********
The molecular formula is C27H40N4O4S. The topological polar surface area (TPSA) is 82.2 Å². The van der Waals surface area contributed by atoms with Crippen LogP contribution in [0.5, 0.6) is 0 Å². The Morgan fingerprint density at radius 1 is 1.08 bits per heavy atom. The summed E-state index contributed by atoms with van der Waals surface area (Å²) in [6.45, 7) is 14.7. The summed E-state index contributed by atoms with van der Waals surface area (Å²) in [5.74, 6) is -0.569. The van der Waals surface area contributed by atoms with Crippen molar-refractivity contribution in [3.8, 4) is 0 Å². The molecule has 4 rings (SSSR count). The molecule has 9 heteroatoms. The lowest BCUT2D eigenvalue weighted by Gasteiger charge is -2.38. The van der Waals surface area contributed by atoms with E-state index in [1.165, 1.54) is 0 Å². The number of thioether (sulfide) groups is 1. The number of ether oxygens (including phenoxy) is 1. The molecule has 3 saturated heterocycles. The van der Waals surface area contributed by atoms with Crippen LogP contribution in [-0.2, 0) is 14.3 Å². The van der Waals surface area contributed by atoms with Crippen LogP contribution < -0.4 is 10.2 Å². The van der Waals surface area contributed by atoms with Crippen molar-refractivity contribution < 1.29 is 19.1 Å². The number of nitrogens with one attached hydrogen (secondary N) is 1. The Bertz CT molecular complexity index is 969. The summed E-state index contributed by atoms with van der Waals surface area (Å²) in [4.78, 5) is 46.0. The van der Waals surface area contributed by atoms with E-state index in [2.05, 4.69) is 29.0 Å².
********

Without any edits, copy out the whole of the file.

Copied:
The molecular formula is C27H40N4O4S. The topological polar surface area (TPSA) is 82.2 Å². The van der Waals surface area contributed by atoms with Crippen LogP contribution in [0.5, 0.6) is 0 Å². The Morgan fingerprint density at radius 1 is 1.08 bits per heavy atom. The summed E-state index contributed by atoms with van der Waals surface area (Å²) in [6.45, 7) is 14.7. The summed E-state index contributed by atoms with van der Waals surface area (Å²) in [5.74, 6) is -0.569. The van der Waals surface area contributed by atoms with Crippen molar-refractivity contribution in [3.8, 4) is 0 Å². The molecule has 4 rings (SSSR count). The molecule has 9 heteroatoms. The lowest BCUT2D eigenvalue weighted by Gasteiger charge is -2.38. The van der Waals surface area contributed by atoms with E-state index in [1.165, 1.54) is 0 Å². The number of thioether (sulfide) groups is 1. The number of ether oxygens (including phenoxy) is 1. The molecule has 3 saturated heterocycles. The van der Waals surface area contributed by atoms with Crippen LogP contribution in [-0.2, 0) is 14.3 Å². The van der Waals surface area contributed by atoms with Crippen LogP contribution < -0.4 is 10.2 Å². The van der Waals surface area contributed by atoms with Crippen molar-refractivity contribution < 1.29 is 19.1 Å². The number of nitrogens with one attached hydrogen (secondary N) is 1. The Bertz CT molecular complexity index is 969. The summed E-state index contributed by atoms with van der Waals surface area (Å²) in [4.78, 5) is 46.0. The van der Waals surface area contributed by atoms with E-state index in [2.05, 4.69) is 29.0 Å².